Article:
Royal Navy – Queen Elizabeth-class Aircraft Carrier Cranes

SCX Special Projects supplied the illustrious HMS Queen Elizabeth & HMS Prince of Wales with a total of ten cranes of varying types.

HMS Queen Elizabeth is the lead ship of the Queen Elizabeth-class of aircraft carrier, the largest warship ever built for the Royal Navy and capable of carrying up to forty aircraft. HMS Prince of Wales is the second of the two Queen Elizabeth-class aircraft carriers.

SCX Special Projects created three cranes and one ‘high-hat’ crane per ship for undertaking maintenance inside the Hangar and Workshop areas. In addition, one knuckle boom crane was supplied per ship for lifting a variety of materials to and from supply vessels onto the deck.

One of the cranes for HMS Queen Elizabeth in test

SCX Special Projects designed, manufactured and tested four 6.75m span cranes and two 8.1m span cranes which travel from bow to stern of the ships, plus two 2.8m span high-hat cranes specifically designed to maximise the available space and which run port to starboard. The Lloyds compliant cranes all have a SWL of 3 tonnes in sea states 1&2 and 1.5tonnes up to sea-state 6.

Rendering of high hat crane for HMS Queen Elizabeth

The high hat crane efficiently utilises the same components as the other cranes but reconfigured to allow the crane to run on predefined gantry beams but the hoist to travel outside these confines. The box-shape construction of the end carriages enables the low headroom hoist to traverse beyond the length of the beam.

Close up of an HMS Queen Elizabeth crane featuring rack and pinion

Anti-up-lift brackets as well as rack and pinion systems on both cross-travel and long-travel motions keep the cranes stable in the ocean environment.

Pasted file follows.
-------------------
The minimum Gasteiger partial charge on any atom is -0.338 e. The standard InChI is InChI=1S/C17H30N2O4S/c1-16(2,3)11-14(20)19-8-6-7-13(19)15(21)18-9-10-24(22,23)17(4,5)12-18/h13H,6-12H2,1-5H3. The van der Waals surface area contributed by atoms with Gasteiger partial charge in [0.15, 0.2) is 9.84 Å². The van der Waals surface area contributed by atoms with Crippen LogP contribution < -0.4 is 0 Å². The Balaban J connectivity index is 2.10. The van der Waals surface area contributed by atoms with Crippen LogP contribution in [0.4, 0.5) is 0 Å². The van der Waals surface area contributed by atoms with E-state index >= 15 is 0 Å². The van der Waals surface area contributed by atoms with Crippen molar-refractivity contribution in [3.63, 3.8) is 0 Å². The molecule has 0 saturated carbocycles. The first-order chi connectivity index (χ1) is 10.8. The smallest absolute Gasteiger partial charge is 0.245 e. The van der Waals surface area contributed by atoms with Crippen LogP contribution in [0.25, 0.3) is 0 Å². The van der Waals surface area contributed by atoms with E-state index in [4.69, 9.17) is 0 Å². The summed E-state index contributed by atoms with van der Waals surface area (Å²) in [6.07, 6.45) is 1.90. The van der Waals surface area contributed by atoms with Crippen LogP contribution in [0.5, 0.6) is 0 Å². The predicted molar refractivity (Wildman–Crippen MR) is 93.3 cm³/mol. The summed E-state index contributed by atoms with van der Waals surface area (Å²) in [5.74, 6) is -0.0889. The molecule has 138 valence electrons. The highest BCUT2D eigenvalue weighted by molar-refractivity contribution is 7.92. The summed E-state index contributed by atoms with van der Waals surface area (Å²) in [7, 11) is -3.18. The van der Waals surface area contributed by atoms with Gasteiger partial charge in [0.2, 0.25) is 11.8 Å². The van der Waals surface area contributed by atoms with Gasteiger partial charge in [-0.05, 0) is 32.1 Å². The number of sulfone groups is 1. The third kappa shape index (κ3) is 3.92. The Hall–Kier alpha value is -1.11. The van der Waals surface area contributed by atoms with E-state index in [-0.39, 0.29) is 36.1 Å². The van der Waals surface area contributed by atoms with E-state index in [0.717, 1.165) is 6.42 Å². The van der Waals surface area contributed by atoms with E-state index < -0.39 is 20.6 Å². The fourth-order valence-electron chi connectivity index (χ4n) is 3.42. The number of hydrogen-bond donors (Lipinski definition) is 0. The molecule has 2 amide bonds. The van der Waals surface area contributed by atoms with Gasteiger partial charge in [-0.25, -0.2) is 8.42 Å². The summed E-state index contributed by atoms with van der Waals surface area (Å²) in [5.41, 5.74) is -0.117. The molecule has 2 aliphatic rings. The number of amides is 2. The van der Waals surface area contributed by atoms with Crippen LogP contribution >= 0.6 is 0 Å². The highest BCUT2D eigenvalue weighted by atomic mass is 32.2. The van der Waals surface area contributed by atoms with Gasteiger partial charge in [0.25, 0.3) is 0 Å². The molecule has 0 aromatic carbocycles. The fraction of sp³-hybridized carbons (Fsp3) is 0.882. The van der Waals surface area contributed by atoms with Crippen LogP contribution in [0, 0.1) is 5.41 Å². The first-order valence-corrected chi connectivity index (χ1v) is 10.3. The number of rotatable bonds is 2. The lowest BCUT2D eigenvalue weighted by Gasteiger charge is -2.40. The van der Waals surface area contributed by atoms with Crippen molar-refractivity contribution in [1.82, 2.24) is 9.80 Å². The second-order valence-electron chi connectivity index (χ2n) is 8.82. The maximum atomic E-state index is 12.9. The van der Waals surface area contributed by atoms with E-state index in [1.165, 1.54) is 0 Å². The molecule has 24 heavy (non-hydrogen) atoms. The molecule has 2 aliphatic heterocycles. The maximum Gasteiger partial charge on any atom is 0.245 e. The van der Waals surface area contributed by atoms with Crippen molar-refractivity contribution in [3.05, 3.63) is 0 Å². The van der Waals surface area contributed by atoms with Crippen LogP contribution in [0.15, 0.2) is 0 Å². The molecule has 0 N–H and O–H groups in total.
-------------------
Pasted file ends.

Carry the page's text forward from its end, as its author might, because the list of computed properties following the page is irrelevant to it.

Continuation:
The cranes are designed to withstand shock loadings, with an additionally strengthened section of the beam providing a stow-position to protect the hoist when required.

Crane inside HMS Queen Elizabeth

The cranes are prop-shaft driven from a central drive to ensure both end carriages move in synchronicity and inverter control ensures smooth movement in all directions. Brackets protect the prop-shafts from falling in the event of sudden shock impact to the ship. A festoon provides power on the cross-travel motions, but to avoid excessive motion in stronger sea-states, the long travel motion features a cable reeled power supply.

Infrared remote control for HMS Queen Elizabeth cranes

The cranes are operated via an infra-red remote control, as requested by the client, plus a plug-in maintenance pendant was provided as a back-up.

Load-monitoring sensors prevent overloading and slow-down limit switches protect the hoists before they approach full height of lift.

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SCX Special Projects Ltd

Roman Ridge Road, Sheffield, S9 1GA, United Kingdom

t:  +44 (0)114 262 6199